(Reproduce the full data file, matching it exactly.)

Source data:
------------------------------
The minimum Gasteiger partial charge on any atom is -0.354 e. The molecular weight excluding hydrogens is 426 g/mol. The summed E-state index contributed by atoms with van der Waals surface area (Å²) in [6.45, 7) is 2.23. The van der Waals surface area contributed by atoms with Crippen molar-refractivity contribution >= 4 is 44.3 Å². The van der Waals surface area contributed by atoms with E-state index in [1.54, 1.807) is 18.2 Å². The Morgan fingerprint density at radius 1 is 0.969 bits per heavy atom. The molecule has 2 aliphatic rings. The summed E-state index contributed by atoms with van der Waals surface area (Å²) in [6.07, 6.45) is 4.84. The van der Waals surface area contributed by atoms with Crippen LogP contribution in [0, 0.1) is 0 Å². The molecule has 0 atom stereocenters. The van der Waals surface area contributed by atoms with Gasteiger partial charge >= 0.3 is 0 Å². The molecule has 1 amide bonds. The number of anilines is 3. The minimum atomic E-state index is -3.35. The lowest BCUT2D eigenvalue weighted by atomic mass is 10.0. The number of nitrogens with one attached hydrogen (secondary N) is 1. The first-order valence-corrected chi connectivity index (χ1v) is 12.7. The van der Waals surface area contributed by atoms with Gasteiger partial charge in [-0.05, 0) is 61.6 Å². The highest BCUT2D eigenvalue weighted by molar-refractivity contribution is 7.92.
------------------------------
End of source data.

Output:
The minimum Gasteiger partial charge on any atom is -0.354 e. The molecular weight excluding hydrogens is 426 g/mol. The summed E-state index contributed by atoms with van der Waals surface area (Å²) in [6.45, 7) is 2.23. The van der Waals surface area contributed by atoms with Crippen molar-refractivity contribution >= 4 is 44.3 Å². The van der Waals surface area contributed by atoms with E-state index in [1.54, 1.807) is 18.2 Å². The Morgan fingerprint density at radius 1 is 0.969 bits per heavy atom. The molecule has 2 aliphatic rings. The summed E-state index contributed by atoms with van der Waals surface area (Å²) in [6.07, 6.45) is 4.84. The van der Waals surface area contributed by atoms with Crippen LogP contribution in [0, 0.1) is 0 Å². The molecule has 0 atom stereocenters. The van der Waals surface area contributed by atoms with Gasteiger partial charge >= 0.3 is 0 Å². The molecule has 1 amide bonds. The number of anilines is 3. The minimum atomic E-state index is -3.35. The lowest BCUT2D eigenvalue weighted by atomic mass is 10.0. The number of nitrogens with one attached hydrogen (secondary N) is 1. The first-order valence-corrected chi connectivity index (χ1v) is 12.7. The van der Waals surface area contributed by atoms with Gasteiger partial charge in [-0.05, 0) is 61.6 Å². The highest BCUT2D eigenvalue weighted by molar-refractivity contribution is 7.92.